There was an error in this gadget

Wednesday, March 2, 2011

NFL labor battle Part II

I would rather force a cheese grater down my throat then write about the NFL’s ongoing labor battle, but hey, you gotta’ do what you gotta’ do.

Thankfully, we received some excellent news yesterday regarding the NFL players association once non-existent leverage.

It came from this guy:
David Doty

Who may as well be this guy:


Why am I comparing an 82-year old district court judge to God? Because dear readers (all six of you), he might have saved the 2011-2012 season. So before we go any further, let’s give Judge David Doty a hearty round of applause for one, siding with the players, two, not being a dick, and three, giving the players association some much needed leverage over Roger Goodell and friends.

So what happened?

Let’s backtrack a moment and discuss exactly what case Judge Doty was presiding over. The Union has accused the NFL of not maxing out possible revenue earned from television contracts; instead ensuring that the NFL would be paid roughly $4 billion dollars in the event of a lockout. Wrap your brains around that for a moment.

Ok, we good now? So essentially, the NFL neglected to maximize profit from T.V contracts in order to get paid during a work stoppage. How f******* reprenhsible is that? And here’s the worst part: these contracts with CBS, FOX, and NBC were renegotiated in 2008, right after the NFL opted out of the soon-to-be-expired Collective Bargaining Agreement. So for over two years those slimly, oily, shit-faced ass-bags were planning to lock the players out if need be (and there would be need, because why would the players agree to the crappy offers the owners have put on the table?). One last jarring indictment of the NFL and owners: in the 2008 contract negotiations with FOX, FOX was reluctant to pay the NFL during the lockout, of which the NFL responded: that’s a deal-breaker, suck-a my dick…or something to that effect.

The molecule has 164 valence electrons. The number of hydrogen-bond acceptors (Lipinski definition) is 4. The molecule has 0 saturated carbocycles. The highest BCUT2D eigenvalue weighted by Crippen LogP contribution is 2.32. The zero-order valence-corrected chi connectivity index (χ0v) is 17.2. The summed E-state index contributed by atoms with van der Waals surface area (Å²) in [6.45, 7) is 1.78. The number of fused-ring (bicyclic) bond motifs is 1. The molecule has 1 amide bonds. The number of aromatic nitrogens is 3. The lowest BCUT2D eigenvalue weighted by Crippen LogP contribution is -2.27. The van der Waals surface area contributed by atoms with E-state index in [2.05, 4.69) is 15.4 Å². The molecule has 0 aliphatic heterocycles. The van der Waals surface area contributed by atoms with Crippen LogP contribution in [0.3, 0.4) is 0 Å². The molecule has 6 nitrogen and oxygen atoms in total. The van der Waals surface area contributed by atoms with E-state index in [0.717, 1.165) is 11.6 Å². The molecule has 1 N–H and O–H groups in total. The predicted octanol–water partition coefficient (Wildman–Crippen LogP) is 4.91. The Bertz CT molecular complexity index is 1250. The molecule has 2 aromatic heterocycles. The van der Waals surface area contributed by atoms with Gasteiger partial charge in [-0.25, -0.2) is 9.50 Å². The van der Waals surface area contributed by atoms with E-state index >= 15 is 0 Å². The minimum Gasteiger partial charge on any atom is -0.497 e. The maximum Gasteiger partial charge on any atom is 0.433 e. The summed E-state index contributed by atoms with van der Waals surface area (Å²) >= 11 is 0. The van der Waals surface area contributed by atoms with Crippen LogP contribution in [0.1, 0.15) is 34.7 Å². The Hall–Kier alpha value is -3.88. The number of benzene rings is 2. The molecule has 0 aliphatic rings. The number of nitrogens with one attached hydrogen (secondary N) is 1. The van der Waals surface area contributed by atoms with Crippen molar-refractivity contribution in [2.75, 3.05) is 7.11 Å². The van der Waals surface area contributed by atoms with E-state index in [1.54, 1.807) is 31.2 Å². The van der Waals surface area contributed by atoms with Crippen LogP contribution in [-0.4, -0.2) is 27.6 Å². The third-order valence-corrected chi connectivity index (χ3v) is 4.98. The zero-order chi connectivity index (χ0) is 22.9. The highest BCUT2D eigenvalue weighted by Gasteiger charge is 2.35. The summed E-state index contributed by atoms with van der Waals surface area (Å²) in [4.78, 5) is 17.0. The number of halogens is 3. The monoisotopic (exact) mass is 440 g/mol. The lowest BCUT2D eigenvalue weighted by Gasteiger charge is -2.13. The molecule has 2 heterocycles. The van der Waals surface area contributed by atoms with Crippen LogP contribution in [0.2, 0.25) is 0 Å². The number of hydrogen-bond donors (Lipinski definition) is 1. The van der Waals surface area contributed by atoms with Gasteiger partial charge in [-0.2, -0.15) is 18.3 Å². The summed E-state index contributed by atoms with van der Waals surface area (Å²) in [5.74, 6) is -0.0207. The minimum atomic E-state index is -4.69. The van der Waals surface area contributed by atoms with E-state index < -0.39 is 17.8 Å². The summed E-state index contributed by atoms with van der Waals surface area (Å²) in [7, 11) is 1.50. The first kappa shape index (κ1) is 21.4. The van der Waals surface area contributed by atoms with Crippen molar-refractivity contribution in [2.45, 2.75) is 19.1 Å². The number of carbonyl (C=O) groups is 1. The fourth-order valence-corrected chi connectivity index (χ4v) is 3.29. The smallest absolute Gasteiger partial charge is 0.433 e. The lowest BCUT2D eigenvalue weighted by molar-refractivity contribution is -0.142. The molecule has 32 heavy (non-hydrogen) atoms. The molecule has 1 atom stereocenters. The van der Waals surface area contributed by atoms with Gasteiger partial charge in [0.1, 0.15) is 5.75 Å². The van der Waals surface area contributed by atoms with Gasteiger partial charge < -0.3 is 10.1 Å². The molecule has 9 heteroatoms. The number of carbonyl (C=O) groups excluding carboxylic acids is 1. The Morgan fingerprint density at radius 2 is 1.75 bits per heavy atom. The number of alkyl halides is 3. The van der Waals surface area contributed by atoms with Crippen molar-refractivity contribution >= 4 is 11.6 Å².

The NFLPA (NFL players association), according to the National Football Post, argued that the NFL:

“Chose to negotiate “lockout insurance” at the expense of getting the most possible revenue from the deals, revenue shared by the players.”

So there you go, Judge Doty had to decide whether the union’s accusations were legit or whether the briefcase of money he was given by Roger Goodell under the table was enough to “influence” his decision. Just kidding on that last part (I think).

So what was Judge Doty’s ruling?

Thankfully, Doty ruled in favored of the Players Union, declaring that the NFL utilized unfair business practices in compiling a “warchest” of funds in order to survive a prolonged lockout while the players would receive NOTHING. He also opened up a can of wup-ass on Special Master Stephen Burbank, criticizing him for, “legal errors and erroneously concluding earlier this month that the NFL can act like a self-interested conglomerate when in fact it is bound by legal agreements to make deals that benefit both league and player.”

Said Doty himself:

“The record shows that the NFL undertook contract renegotiations to advance its own interests and harm the interests of the players.”

Allow me to translate into normal people speak: “I studied what’s going on here, and came to the conclusion that the NFL doesn’t really give a f*** about its players, but ABSOLUTELY needs those golden toilet seats and fountains that spew 100 dollar bills rumored to be in Roger Goodell’s office.”

Furthermore, the NFL is expected to act in “good faith” in its business practices and fairly represent the player’s association in all its dealings. Somehow, I don’t see putting a mean $4 billion in the bank so the owners can implement a lockout and strike an extremely favorable collective bargaining agreement as acting in “good faith”.

Thankfully, Judge Doty agrees.

What does it mean?